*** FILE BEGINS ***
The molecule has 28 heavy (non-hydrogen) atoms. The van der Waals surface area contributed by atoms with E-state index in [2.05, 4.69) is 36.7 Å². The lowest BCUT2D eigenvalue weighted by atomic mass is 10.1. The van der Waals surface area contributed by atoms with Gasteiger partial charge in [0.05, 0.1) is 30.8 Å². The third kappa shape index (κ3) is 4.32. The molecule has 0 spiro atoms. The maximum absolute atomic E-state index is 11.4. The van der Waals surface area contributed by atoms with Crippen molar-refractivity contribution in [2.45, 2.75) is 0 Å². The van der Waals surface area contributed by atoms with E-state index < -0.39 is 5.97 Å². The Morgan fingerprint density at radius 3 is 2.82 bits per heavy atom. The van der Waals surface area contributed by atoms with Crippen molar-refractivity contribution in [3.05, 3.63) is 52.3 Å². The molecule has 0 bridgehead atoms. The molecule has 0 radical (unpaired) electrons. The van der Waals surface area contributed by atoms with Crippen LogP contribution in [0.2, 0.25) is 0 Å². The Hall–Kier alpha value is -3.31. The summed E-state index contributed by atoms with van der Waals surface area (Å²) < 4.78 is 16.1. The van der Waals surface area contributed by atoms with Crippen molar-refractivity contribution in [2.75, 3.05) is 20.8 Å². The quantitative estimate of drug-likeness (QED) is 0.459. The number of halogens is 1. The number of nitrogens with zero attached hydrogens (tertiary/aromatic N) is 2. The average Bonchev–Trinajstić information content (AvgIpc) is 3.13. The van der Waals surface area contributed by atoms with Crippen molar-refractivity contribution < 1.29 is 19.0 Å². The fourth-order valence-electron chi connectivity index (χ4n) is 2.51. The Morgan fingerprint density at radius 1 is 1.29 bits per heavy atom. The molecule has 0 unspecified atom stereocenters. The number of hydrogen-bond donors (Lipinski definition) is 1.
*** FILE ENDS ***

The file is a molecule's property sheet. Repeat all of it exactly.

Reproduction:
The molecule has 28 heavy (non-hydrogen) atoms. The van der Waals surface area contributed by atoms with E-state index in [2.05, 4.69) is 36.7 Å². The lowest BCUT2D eigenvalue weighted by atomic mass is 10.1. The van der Waals surface area contributed by atoms with Gasteiger partial charge in [0.05, 0.1) is 30.8 Å². The third kappa shape index (κ3) is 4.32. The molecule has 0 spiro atoms. The maximum absolute atomic E-state index is 11.4. The van der Waals surface area contributed by atoms with Crippen molar-refractivity contribution in [2.45, 2.75) is 0 Å². The van der Waals surface area contributed by atoms with E-state index < -0.39 is 5.97 Å². The Morgan fingerprint density at radius 3 is 2.82 bits per heavy atom. The van der Waals surface area contributed by atoms with Crippen molar-refractivity contribution in [3.05, 3.63) is 52.3 Å². The molecule has 0 bridgehead atoms. The molecule has 0 radical (unpaired) electrons. The van der Waals surface area contributed by atoms with Crippen LogP contribution in [0.2, 0.25) is 0 Å². The Hall–Kier alpha value is -3.31. The summed E-state index contributed by atoms with van der Waals surface area (Å²) < 4.78 is 16.1. The van der Waals surface area contributed by atoms with Crippen molar-refractivity contribution in [2.75, 3.05) is 20.8 Å². The quantitative estimate of drug-likeness (QED) is 0.459. The number of halogens is 1. The number of nitrogens with zero attached hydrogens (tertiary/aromatic N) is 2. The average Bonchev–Trinajstić information content (AvgIpc) is 3.13. The van der Waals surface area contributed by atoms with Crippen molar-refractivity contribution < 1.29 is 19.0 Å². The fourth-order valence-electron chi connectivity index (χ4n) is 2.51. The Morgan fingerprint density at radius 1 is 1.29 bits per heavy atom. The molecule has 0 unspecified atom stereocenters. The number of hydrogen-bond donors (Lipinski definition) is 1.